Evan Bisnauth is like any other 11-year-old kid, busy with multiple interests near his home in Bronx, New York. But he never lets anything stand in the way of his passion: helping socialize adoptable shelter dogs by reading to them regularly.
"I actually first read to my own dog when I was learning to read and write in school," Evan told TODAY Parents.
Always eager to help animals in need, Evan also creates amusing animations of Animal Care Centers of NYC's adoptable animals to help them get attention so they ultimately can be placed in safe and loving homes.
"During COVID, I was not able to go in person and I needed to find a fun way to showcase the dogs and put them in a positive light," Evan explained. "I started animating them doing all the fun things dogs like to do to get people to picture them as a part of their family."
His dedication has not gone unnoticed. Evan just got named the ASPCA's Kid of the Year.
"Our 2021 ASPCA Humane Award winners represent the best of us — heroic people and organizations dedicated to helping vulnerable animals, and amazing animals who demonstrate the invaluable love and comfort they're capable of providing," Matt Bershadker, president and CEO of the ASPCA, said in a release about the awards.
For Evan, the award is a great honor, but it's just the beginning.
"It makes me feel really good ... but it also makes me want to do so much more," he shared.
Evan said his favorite story to read to the dogs is the children's book "Belly Rubbins for Bubbins," written by Jason Kraus and illustrated by Connor DeHaan.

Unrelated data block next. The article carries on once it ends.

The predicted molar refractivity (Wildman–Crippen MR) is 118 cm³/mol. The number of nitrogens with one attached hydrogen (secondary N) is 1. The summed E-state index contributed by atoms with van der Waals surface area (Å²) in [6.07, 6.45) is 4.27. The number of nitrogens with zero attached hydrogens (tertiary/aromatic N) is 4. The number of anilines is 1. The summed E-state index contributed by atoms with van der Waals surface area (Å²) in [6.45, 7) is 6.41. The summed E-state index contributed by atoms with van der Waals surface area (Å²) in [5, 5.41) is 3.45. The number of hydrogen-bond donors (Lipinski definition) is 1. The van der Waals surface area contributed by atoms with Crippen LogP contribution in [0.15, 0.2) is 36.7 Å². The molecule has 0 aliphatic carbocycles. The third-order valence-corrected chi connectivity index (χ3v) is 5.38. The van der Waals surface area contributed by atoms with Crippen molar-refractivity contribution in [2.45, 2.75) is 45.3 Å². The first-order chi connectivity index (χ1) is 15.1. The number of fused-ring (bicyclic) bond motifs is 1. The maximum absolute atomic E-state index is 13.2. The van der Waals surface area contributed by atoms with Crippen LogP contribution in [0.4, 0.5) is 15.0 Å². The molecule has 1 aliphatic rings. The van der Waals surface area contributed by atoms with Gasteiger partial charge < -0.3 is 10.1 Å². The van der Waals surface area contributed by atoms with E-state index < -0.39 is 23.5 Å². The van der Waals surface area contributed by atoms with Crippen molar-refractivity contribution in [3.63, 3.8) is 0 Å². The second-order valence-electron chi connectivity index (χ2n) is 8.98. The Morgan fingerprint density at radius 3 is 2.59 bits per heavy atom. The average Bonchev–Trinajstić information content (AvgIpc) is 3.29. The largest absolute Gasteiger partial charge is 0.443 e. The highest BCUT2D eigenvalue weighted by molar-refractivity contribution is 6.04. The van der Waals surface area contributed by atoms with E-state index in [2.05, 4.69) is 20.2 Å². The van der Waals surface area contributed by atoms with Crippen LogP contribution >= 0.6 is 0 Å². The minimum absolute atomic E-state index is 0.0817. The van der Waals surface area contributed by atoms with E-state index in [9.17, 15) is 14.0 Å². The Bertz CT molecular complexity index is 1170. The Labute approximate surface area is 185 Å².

"The story is about a dog that was placed into the shelter and got adopted," Evan said. "I like reading that to the dogs because when I'm done reading the book I'm like, 'You will get adopted. Now I have hope for you.'"
Evan's mom, Amanda Persaud, told TODAY that seeing her son honored for his work is gratifying as a parent.
"It definitely means a lot to see Evan doing something that makes him happy and him pursuing a passion with the encouragement to go further and really trying to make a difference," she said.
Persaud noted that her son tries to target shelter dogs that are in greatest need of immediate placement.
"He goes and he's very patient. He's very calm," she said. "He sits there, even though they're barking at him in his face, he's just going to sit there and be like, 'I know. I know it's hard. But I'm here. And if you want to hear a story, you're going to have to be quiet.'"
Evan said he doesn't play favorites when it comes to the dogs, but three who were adopted off the emergency placement list stand out in his memories.
"I just want people to know that shelter dogs are not bad dogs. They are just looking for good people," he said. "And to all the kids out there, you are never too small to make big changes."